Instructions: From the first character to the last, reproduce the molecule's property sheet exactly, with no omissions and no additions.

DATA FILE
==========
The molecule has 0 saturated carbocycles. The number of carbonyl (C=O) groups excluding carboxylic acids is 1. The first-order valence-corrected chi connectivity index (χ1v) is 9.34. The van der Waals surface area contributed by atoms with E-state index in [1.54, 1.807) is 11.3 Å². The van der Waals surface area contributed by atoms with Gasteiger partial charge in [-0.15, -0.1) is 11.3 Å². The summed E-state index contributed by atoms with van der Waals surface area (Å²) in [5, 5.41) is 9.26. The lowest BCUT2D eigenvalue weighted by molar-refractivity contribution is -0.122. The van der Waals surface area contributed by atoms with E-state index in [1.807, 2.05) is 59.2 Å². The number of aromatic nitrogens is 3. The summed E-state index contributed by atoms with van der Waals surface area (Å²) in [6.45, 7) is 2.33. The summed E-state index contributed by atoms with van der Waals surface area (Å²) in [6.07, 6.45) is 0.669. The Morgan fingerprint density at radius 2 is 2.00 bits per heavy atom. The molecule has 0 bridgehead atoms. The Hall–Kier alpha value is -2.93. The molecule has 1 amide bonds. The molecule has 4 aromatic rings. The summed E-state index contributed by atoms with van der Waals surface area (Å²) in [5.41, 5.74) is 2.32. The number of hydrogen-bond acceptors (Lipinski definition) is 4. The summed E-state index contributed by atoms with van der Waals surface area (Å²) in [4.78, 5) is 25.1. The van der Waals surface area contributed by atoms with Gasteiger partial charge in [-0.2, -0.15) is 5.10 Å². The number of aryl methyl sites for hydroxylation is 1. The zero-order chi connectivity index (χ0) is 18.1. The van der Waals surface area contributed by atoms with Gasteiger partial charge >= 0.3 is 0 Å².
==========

The molecule has 0 saturated carbocycles. The number of carbonyl (C=O) groups excluding carboxylic acids is 1. The first-order valence-corrected chi connectivity index (χ1v) is 9.34. The van der Waals surface area contributed by atoms with E-state index in [1.54, 1.807) is 11.3 Å². The van der Waals surface area contributed by atoms with Gasteiger partial charge in [-0.15, -0.1) is 11.3 Å². The summed E-state index contributed by atoms with van der Waals surface area (Å²) in [5, 5.41) is 9.26. The lowest BCUT2D eigenvalue weighted by molar-refractivity contribution is -0.122. The van der Waals surface area contributed by atoms with E-state index in [1.807, 2.05) is 59.2 Å². The number of aromatic nitrogens is 3. The summed E-state index contributed by atoms with van der Waals surface area (Å²) in [6.45, 7) is 2.33. The summed E-state index contributed by atoms with van der Waals surface area (Å²) in [6.07, 6.45) is 0.669. The Morgan fingerprint density at radius 2 is 2.00 bits per heavy atom. The molecule has 0 bridgehead atoms. The Hall–Kier alpha value is -2.93. The molecule has 1 amide bonds. The molecule has 4 aromatic rings. The summed E-state index contributed by atoms with van der Waals surface area (Å²) in [5.41, 5.74) is 2.32. The number of hydrogen-bond acceptors (Lipinski definition) is 4. The summed E-state index contributed by atoms with van der Waals surface area (Å²) in [4.78, 5) is 25.1. The van der Waals surface area contributed by atoms with Gasteiger partial charge in [-0.2, -0.15) is 5.10 Å². The number of aryl methyl sites for hydroxylation is 1. The zero-order chi connectivity index (χ0) is 18.1. The van der Waals surface area contributed by atoms with Gasteiger partial charge >= 0.3 is 0 Å².